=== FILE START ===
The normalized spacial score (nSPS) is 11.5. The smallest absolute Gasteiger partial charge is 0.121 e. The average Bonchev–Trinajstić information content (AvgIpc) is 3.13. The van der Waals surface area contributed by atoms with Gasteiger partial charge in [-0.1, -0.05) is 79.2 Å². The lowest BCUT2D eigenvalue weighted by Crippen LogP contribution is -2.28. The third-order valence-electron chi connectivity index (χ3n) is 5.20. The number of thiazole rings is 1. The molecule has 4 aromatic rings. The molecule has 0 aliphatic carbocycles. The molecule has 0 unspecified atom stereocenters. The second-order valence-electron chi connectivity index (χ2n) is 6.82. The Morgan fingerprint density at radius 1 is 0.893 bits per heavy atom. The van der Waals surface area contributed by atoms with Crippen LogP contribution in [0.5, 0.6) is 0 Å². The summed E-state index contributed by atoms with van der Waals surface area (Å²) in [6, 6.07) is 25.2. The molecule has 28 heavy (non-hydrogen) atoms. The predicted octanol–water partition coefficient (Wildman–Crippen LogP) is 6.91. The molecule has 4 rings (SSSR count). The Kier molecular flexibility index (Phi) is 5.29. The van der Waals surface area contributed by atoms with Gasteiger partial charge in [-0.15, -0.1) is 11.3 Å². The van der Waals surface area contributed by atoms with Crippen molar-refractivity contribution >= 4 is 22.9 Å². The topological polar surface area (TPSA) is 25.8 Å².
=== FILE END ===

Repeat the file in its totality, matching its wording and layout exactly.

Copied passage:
The normalized spacial score (nSPS) is 11.5. The smallest absolute Gasteiger partial charge is 0.121 e. The average Bonchev–Trinajstić information content (AvgIpc) is 3.13. The van der Waals surface area contributed by atoms with Gasteiger partial charge in [-0.1, -0.05) is 79.2 Å². The lowest BCUT2D eigenvalue weighted by Crippen LogP contribution is -2.28. The third-order valence-electron chi connectivity index (χ3n) is 5.20. The number of thiazole rings is 1. The molecule has 4 aromatic rings. The molecule has 0 aliphatic carbocycles. The molecule has 0 unspecified atom stereocenters. The second-order valence-electron chi connectivity index (χ2n) is 6.82. The Morgan fingerprint density at radius 1 is 0.893 bits per heavy atom. The van der Waals surface area contributed by atoms with Crippen LogP contribution in [0.5, 0.6) is 0 Å². The summed E-state index contributed by atoms with van der Waals surface area (Å²) in [6, 6.07) is 25.2. The molecule has 28 heavy (non-hydrogen) atoms. The predicted octanol–water partition coefficient (Wildman–Crippen LogP) is 6.91. The molecule has 4 rings (SSSR count). The Kier molecular flexibility index (Phi) is 5.29. The van der Waals surface area contributed by atoms with Gasteiger partial charge in [-0.15, -0.1) is 11.3 Å². The van der Waals surface area contributed by atoms with Crippen molar-refractivity contribution >= 4 is 22.9 Å². The topological polar surface area (TPSA) is 25.8 Å².